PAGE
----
Oh hey! One of the first illustrations I got paid for. For Lakeland Boating (I still do illustrations for them). It was about how the head (bathroom) on boats often can be left…messy. I wrote a dirty limerick on the wall, and thought I had smudge it enough. I didn’t, but thankfully they caught it before it went to print. I don’t do that anymore. (Here I sit, broken hearted, came to shit and only farted, in case you were wondering.)

Back then, I did  lot of work with actual materials, and would have to send them in to be scanned. The good thing about that, is you can work in different ways. Like this for an article about Morse Code.

I did it on scratch board. I really liked it. So did the editor. So much he kept the original art and never sent it back. Nor did he offer me any money for the original art. Yeah, people actually do that. A contract prevents that.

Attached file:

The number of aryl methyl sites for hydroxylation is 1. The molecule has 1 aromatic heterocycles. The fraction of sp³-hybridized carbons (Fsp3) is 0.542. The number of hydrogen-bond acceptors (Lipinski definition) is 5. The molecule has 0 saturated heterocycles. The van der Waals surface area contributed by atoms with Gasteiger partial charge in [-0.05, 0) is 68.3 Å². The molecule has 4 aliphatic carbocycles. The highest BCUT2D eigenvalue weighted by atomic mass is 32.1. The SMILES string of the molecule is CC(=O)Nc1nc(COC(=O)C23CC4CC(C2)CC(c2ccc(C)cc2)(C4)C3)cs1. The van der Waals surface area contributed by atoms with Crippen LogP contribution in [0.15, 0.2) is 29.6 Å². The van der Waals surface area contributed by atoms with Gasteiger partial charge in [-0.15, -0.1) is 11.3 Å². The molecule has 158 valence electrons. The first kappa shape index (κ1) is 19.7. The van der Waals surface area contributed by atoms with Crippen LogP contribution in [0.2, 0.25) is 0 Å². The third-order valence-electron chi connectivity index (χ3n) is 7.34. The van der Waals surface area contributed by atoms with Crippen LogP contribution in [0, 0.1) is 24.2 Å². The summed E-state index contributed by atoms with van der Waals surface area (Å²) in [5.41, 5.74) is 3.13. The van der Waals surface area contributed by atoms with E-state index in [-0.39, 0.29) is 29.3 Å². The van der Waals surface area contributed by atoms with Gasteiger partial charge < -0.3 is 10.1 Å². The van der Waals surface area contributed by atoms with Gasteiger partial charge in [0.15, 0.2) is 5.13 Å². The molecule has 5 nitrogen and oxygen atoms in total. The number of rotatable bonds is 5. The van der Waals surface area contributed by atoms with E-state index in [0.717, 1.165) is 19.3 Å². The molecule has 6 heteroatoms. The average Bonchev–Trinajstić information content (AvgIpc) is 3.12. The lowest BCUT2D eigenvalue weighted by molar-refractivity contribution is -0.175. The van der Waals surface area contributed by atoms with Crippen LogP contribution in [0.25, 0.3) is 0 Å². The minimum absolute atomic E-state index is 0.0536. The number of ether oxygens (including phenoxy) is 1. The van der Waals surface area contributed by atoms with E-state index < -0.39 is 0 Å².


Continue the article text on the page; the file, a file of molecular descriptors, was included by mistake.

However, this did lead to me doing a series of these of skeletons. A friend of a friend opened a small knick knack shop, and wanted artists to put their work up for commission. So I did a bunch, and they sold. The first few that sold she gave me my share. The rest, she kept all of it, because her shop wasn’t doing well, and needed the money.

Come to think of it, she was friends of the editor that kept the image above. Another good reason for going digital, or at least only delivering digital. And contracts

These are some images that I did that were not for clients, but just myself.



It’s always interesting to look back. I also found a disk with all these illustrations I did for this interactive CD a bank put out to help people prepare to take a test to get their real estate license. There were 3 of us doing the illustrations, and a 4th guy doing all the photo researching. I think there was over 500 illustrations that were needed. I was working for a company that was doing the CD for the bank. I never dealt with the person at the bank, but we always got to hear her feedback. Like, I don’t like the color green. So what about the illustrations about lawn care and such? She also didn’t like red. Or bright blues. In fact, she doesn’t like primary colors.